Mark (not verified) 14 years 3 weeks ago

It seems to me that now may be the last real opportunity the country has to make fundamental changes in the relationship between commerce and the social good, particularly in regard to health care reform; if a majority supports it, then Obama and the Democrats must strike the iron while it's hot. But even now, Senate Democrats seem ready to scrap a public option for Medicare. It is obvious why the insurance companies oppose it: in order to compete with it, they must either cut costs by cutting upper management compensation and bureaucratic red tape--which they won't do--or cutting services. Either way, they would lose.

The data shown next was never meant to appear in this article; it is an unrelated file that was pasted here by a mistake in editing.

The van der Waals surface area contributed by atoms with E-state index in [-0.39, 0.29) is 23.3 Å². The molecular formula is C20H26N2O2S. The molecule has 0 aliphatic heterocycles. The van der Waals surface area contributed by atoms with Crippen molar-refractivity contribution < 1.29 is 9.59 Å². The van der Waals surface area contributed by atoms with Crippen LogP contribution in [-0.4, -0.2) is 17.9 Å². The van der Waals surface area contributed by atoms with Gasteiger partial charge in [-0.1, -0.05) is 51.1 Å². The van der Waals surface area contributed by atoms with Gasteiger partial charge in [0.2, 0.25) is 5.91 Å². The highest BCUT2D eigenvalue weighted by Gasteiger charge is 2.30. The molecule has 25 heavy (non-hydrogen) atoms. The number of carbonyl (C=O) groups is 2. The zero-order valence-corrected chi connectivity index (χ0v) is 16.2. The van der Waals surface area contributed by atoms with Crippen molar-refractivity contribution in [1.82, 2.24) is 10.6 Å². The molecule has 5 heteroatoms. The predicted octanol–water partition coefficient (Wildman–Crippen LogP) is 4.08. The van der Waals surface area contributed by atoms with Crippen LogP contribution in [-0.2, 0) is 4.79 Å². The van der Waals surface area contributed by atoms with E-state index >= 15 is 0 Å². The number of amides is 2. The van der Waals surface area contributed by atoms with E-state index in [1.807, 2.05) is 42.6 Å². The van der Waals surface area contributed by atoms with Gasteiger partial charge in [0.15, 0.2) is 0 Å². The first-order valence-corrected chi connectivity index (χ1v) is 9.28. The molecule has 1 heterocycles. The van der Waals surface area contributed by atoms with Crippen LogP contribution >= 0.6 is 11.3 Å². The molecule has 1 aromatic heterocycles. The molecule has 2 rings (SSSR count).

On another topic, Thom suggestion that we need to follow China's lead in regard to monopolies is not very enlightening. Thom is smart enough to know that China's refusal to sanction private monopolies (as opposed to state-owned) has nothing to do with the economic well-being of the people, but is purely political; as in Russia, Chinese leaders fear pressure to reform and open-up its political system by the existence of a counterbalance to its own power. I also cannot but observe that while Thom likes to pick-on petty "criminals" like NAFTA and CAFTA, he is loath to take on the Big Boss--China.

Mark (not verified) 14 years 3 weeks ago